Ayahuasca and Public Health : Health Status, Psychosocial Well-Being, Lifestyle, and Coping Strategies in a Large Sample of Ritual Ayahuasca Users
Genís Ona, Maja Kohek, Tomàs Massaguer, Alfred Gomariz, Daniel F. Jiménez, Rafael G. Dos Santos, Jaime E. C. Hallak, Miguel Ángel Alcázar- Córcoles & José Carlos Bouso
Journal of Psychoactive Drugs, 2019,
Assessing the health status of ayahuasca users has been challenging due to the limitations involved in randomized clinical trials and psychometric approaches. The main objective of this study is the implementation of an approach based on public health indicators. We developed a self-administered questionnaire that was administered to long-term ayahuasca users around Spain. The questionnaire was administrated face-to-face to participants (n = 380) in places where ayahuasca ceremonies were occurring. Public health indicators were compared with Spanish normative data, and intergroup analyses were conducted. Long-term ayahuasca use was associated with higher positive perception of health or with a healthy lifestyle, among other outcomes. Fifty-six percent of the sample reported reducing their use of prescription drugs due to ayahuasca use. Participants who used ayahuasca more than 100 times scored higher in personal values measures. The main conclusion of this study is that a respectful and controlled use of hallucinogenic/psychedelic drugs taken in communitarian settings can be incorporated into modern society with benefits for public health. This new approach, based on the use of health
indicators that were not used in previous ayahuasca studies, offers relevant information about the impact of long-term exposure to ayahuasca on public health.
KEYWORDS : Ayahuasca; hallucinogens; lifestyle; psychedelics; psychological well-being; public health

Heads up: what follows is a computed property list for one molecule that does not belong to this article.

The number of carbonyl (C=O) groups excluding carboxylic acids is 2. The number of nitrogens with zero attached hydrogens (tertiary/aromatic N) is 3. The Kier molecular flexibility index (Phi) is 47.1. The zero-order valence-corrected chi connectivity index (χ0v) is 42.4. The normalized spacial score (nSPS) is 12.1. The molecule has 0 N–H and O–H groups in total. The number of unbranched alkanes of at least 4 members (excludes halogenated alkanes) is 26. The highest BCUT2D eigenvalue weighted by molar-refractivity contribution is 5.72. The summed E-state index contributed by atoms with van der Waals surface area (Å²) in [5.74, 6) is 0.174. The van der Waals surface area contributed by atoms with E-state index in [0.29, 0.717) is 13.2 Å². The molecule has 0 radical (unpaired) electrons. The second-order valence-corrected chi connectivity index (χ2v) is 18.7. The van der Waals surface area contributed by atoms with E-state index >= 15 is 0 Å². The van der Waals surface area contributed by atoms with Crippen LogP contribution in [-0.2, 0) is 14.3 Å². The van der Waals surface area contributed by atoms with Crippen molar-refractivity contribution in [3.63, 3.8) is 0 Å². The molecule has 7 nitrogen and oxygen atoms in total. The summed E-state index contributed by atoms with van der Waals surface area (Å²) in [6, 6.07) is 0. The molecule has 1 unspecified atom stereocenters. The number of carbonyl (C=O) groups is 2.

Ayahuasca is the Quechua term for the decoction of the Amazonian vine Banisteriopsis caapi (Shultes 1967). It is used in traditional contexts as a medicine, for spiritual purposes, and in communitarian ceremonies to strengthen social bonds (Andritzky 1989). B. caapi contains inhibitors of the monoamine oxidase (MAOI compounds), such as harmine, harmaline, and tetrahidroharmine, which prevent the endogenous breakdown of compounds from the plants that are added to ayahuasca, thereby enhancing their biological effects (McKenna, Towers, and Abbott 1984).
The most common presentation of ayahuasca is the combination of B. caapi with P. viridis, or with the vine Diplopterys cabrerana, which contains the hallucinogenic compound N,N-Dimetyltryptamine (DMT). The expansion of ayahuasca from the jungle into urban Brazil (Grob et al. 1996; Labate 2004; Luna 2011; McKenna 2004) and then internationally (Sánchez and Bouso 2015) has led to its being used in multiple eclectic and syncretic ways throughout the world. The international expansion of the use of ayahuasca is occurring in a context wherein serotonergic psychedelic research and therapy are gaining new recognition in the field of biomedicine, a phenomenon that several authors refer to as a “psychedelic renaissance” (Kotler 2010; Sessa 2018; Tupper and Labate 2014). Psilocybin, lysergic acid diethylamide (LSD), ibogaine, and MDMA (3,4-Methylenedioxymethamphetamine) are being studied for the treatment of addictions, major depression, cluster headache, obsessive-compulsive disorder, posttraumatic stress disorder (PTSD), anxiety and depression associated with life-threatening diseases, and social anxiety among individuals with autism (Danforth et al. 2018; dos Santos et al. 2018; dos Santos, Bouso, and Hallak 2016; Mithoefer, Grob, and Brewerton 2016).